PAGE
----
Jeff Pearson was named the fifth director in Santa Clara Vanguard history back in early November. He recently took the time to answer these up close and personal questions about his background and plans for the corps.

Jeff Pearson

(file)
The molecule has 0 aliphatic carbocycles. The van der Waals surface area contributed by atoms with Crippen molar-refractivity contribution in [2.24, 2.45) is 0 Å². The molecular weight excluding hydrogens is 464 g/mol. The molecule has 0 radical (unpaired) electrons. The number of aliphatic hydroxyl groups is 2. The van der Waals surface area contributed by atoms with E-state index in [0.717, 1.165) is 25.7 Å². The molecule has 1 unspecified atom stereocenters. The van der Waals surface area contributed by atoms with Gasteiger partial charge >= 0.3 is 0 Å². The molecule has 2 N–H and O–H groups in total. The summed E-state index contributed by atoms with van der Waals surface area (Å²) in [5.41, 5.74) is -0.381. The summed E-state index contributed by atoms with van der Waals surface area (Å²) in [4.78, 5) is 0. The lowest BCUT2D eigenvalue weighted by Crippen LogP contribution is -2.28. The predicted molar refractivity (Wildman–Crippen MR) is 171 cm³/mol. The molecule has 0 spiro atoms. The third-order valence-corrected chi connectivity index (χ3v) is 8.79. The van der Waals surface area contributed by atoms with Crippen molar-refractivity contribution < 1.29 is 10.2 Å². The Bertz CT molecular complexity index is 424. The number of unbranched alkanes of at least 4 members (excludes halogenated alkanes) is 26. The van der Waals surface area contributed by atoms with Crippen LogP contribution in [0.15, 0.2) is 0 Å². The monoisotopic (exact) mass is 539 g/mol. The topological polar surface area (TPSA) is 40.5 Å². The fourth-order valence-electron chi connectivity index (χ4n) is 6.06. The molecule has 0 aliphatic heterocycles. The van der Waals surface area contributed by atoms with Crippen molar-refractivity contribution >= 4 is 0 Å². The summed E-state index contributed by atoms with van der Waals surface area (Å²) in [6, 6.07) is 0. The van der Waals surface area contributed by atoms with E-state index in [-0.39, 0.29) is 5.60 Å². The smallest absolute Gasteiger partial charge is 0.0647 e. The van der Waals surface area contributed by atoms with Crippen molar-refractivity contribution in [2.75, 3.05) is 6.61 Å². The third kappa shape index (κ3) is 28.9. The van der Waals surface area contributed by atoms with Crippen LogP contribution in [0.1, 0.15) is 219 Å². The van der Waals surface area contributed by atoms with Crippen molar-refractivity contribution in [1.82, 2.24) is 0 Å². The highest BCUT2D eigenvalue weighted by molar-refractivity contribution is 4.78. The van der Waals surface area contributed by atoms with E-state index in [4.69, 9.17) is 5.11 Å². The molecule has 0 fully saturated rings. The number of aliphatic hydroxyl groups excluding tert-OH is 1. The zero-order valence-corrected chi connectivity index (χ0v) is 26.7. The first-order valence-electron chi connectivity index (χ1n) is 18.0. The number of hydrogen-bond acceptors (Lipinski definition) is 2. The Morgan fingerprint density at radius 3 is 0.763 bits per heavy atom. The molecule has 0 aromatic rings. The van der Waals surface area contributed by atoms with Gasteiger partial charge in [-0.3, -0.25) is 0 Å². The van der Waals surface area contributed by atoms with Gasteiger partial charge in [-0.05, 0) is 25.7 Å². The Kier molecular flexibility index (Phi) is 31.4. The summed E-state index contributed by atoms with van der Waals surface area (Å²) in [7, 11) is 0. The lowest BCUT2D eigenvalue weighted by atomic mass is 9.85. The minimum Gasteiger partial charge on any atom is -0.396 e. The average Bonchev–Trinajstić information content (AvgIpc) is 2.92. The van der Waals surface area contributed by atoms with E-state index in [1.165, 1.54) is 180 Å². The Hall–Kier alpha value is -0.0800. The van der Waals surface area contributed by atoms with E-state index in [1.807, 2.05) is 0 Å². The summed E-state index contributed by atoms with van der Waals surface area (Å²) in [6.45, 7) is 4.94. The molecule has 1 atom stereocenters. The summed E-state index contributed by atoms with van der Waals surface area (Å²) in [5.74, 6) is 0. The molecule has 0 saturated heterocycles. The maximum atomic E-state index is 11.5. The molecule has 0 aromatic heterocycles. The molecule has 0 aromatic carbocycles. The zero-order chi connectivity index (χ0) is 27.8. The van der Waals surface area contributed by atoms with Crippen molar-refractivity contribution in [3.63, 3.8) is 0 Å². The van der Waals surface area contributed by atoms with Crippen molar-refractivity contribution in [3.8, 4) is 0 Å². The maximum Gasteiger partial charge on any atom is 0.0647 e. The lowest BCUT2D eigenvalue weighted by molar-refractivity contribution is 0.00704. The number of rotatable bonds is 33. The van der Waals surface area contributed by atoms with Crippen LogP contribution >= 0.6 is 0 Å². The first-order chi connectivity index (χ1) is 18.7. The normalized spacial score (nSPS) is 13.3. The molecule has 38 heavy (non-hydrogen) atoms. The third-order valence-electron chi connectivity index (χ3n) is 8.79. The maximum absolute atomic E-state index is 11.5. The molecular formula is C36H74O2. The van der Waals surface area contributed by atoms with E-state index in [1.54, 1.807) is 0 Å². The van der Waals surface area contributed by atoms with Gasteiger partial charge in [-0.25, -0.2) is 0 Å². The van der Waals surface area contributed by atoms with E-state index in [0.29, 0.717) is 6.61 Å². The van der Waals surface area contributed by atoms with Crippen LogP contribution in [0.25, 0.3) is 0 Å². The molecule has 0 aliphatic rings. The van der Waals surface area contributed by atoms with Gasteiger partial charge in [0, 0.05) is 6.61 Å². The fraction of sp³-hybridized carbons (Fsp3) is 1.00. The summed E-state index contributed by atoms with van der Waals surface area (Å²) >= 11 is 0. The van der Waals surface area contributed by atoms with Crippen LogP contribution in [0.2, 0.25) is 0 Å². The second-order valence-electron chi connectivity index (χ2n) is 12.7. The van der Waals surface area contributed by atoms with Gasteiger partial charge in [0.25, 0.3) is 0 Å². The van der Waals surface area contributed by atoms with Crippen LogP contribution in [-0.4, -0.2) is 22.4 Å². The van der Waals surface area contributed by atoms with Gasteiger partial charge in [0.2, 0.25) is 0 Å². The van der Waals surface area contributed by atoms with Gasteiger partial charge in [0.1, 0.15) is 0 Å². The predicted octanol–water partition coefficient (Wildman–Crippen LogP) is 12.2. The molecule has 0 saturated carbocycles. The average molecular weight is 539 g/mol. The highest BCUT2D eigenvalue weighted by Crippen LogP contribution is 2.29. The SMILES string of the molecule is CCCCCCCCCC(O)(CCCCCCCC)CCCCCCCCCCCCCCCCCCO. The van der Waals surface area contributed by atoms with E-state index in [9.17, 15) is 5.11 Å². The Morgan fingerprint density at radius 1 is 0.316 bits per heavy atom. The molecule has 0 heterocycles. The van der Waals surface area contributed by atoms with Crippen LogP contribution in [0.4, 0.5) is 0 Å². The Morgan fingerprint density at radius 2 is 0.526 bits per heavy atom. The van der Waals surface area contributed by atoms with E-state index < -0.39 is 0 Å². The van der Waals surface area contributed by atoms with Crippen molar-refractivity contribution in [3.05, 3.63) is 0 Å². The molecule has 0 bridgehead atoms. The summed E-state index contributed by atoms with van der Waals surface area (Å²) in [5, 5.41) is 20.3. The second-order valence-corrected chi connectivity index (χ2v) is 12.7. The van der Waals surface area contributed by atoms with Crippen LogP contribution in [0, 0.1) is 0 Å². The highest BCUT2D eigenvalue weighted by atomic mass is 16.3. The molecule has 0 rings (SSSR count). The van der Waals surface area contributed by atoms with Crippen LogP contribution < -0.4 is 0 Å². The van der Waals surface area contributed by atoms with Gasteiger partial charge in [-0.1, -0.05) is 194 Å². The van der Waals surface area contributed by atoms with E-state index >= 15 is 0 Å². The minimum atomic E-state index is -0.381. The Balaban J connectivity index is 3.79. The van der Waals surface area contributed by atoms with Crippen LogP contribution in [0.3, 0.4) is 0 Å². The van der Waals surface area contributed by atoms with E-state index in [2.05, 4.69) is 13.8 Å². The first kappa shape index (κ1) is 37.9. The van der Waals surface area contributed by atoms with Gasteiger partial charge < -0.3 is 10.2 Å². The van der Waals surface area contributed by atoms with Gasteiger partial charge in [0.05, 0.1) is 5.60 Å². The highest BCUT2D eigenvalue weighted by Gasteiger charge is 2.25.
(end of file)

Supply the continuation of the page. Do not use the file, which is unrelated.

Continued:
What is your drum corps background? I marched Vanguard from 1981 through 1985. I played euphonium for three years and then lead baritone for a year before aging out as drum major. In 2003 I joined the San Francisco Renegades and was a drum major for two years. I joined the marching staff at Renegades in 2004 and continued in 2005. I have also participated in the Vanguard Alumni Corps performances in 1997 and 2002 as well as the Vanguard combined corps appearance at the Tournament of Roses Parade in Pasadena. Before drum corps, what has been your occupation? I worked for ADP in payroll for seven years. I started in the customer service department and then moved to new accounts doing implementation. Then I went to work for one of my ADP clients as a human resources manager. In 1999, I opened my first Papa Murphy's Take 'n Bake pizza store. When I accepted the position here, I had two stores. I still own the stores but my brother is running them. What first attracted you to the drum corps activity? I was a competitive swimmer for 10 years starting at the age of 5. I enjoyed the competitive nature of swimming but when I got into marching band in high school, I found that I really liked to team aspect. In my senior year in high school, a couple of my friends encouraged me to join Vanguard, and I finally agreed to go to a rehearsal. It didn't take too long for me to realize that I loved drum corps. I always knew that as soon as I sat down on my seat on the bus, I could let the rest of the world disappear and all I had to focus on was doing drum corps. It's a world of its own. What would you consider your "formative drum corps moment?" A month after I became drum major, I was in a serious car accident. My sister, who was also in SCV at the time, received the call. The first person she called was Gail Royer (Santa Clara's founder and longtime director). Then she called my parents. Just like my sister, when I realized what had happened, my first thoughts were about the corps and I was worried that I would be letting them down. At that time, I had already marched four years with SCV and I had learned a lot about commitment and perseverance. I resolved then, even before I knew the extent of my injuries, that I wouldn't let this interfere with my responsibility to the corps. I drew from all of my drum corps experience to be able to return to the corps and finish the season. There have only been a handful of SCV directors before you. Is this an intimidating legacy? The part that I find most intimidating is the legacy of Vanguard. I have a lot of respect for the directors who have preceded me and I have known all of them, but I put the most pressure on myself to live up to the expectations of everyone who has ever marched in this corps. They will be my greatest critics, and if I do well in this position, they will be my greatest fans. I'm fortunate that Rick Valenzuela and JW Koester are still active in the drum corps community and I will be able to turn to them for help and advice. How closely do you work with the other members of the SCV leadership team? As program manager and Vanguard director, my role requires me to be in frequent contact with the Board of Directors and the general manager. What other corps directors do you admire? In my short tenure as director of SCV, I have gotten just a taste of what goes into putting the corps on the field and on the road. I admire all of them for what they accomplish every year.